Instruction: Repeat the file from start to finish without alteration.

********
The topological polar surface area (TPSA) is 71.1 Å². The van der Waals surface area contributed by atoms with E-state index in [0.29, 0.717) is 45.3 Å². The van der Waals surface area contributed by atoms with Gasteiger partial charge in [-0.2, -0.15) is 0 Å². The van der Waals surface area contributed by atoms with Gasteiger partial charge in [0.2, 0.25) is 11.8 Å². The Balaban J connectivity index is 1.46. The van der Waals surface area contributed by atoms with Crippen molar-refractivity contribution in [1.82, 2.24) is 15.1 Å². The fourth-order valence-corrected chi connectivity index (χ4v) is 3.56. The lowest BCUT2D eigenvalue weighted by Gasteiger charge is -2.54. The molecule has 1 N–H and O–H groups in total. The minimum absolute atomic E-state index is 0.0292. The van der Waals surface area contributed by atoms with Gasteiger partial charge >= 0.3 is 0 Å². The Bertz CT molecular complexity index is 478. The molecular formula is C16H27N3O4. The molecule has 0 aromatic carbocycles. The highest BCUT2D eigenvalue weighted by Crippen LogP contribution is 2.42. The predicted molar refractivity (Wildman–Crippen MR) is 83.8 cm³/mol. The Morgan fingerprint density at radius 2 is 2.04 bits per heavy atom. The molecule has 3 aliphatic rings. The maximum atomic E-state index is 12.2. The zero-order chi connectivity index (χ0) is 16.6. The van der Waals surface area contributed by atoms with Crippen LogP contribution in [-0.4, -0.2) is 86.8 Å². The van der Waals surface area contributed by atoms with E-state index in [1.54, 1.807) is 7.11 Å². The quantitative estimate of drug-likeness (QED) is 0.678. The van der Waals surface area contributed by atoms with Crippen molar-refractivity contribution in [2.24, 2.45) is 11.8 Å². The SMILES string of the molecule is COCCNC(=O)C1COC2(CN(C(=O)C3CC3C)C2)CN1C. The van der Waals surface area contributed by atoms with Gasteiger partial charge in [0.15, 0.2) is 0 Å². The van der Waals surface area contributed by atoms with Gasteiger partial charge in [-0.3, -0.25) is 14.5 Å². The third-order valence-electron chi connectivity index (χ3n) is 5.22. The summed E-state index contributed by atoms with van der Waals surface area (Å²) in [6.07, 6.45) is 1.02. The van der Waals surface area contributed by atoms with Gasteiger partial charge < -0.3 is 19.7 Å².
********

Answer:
The topological polar surface area (TPSA) is 71.1 Å². The van der Waals surface area contributed by atoms with E-state index in [0.29, 0.717) is 45.3 Å². The van der Waals surface area contributed by atoms with Gasteiger partial charge in [-0.2, -0.15) is 0 Å². The van der Waals surface area contributed by atoms with Gasteiger partial charge in [0.2, 0.25) is 11.8 Å². The Balaban J connectivity index is 1.46. The van der Waals surface area contributed by atoms with Crippen molar-refractivity contribution in [1.82, 2.24) is 15.1 Å². The fourth-order valence-corrected chi connectivity index (χ4v) is 3.56. The lowest BCUT2D eigenvalue weighted by Gasteiger charge is -2.54. The molecule has 1 N–H and O–H groups in total. The minimum absolute atomic E-state index is 0.0292. The van der Waals surface area contributed by atoms with Gasteiger partial charge >= 0.3 is 0 Å². The Bertz CT molecular complexity index is 478. The molecular formula is C16H27N3O4. The molecule has 0 aromatic carbocycles. The highest BCUT2D eigenvalue weighted by Crippen LogP contribution is 2.42. The predicted molar refractivity (Wildman–Crippen MR) is 83.8 cm³/mol. The Morgan fingerprint density at radius 2 is 2.04 bits per heavy atom. The molecule has 3 aliphatic rings. The maximum atomic E-state index is 12.2. The zero-order chi connectivity index (χ0) is 16.6. The van der Waals surface area contributed by atoms with Crippen LogP contribution in [-0.4, -0.2) is 86.8 Å². The van der Waals surface area contributed by atoms with E-state index in [1.54, 1.807) is 7.11 Å². The quantitative estimate of drug-likeness (QED) is 0.678. The van der Waals surface area contributed by atoms with Crippen molar-refractivity contribution in [2.24, 2.45) is 11.8 Å². The SMILES string of the molecule is COCCNC(=O)C1COC2(CN(C(=O)C3CC3C)C2)CN1C. The van der Waals surface area contributed by atoms with Gasteiger partial charge in [0.15, 0.2) is 0 Å². The van der Waals surface area contributed by atoms with Gasteiger partial charge in [-0.3, -0.25) is 14.5 Å². The third-order valence-electron chi connectivity index (χ3n) is 5.22. The summed E-state index contributed by atoms with van der Waals surface area (Å²) in [6.07, 6.45) is 1.02. The van der Waals surface area contributed by atoms with Gasteiger partial charge < -0.3 is 19.7 Å².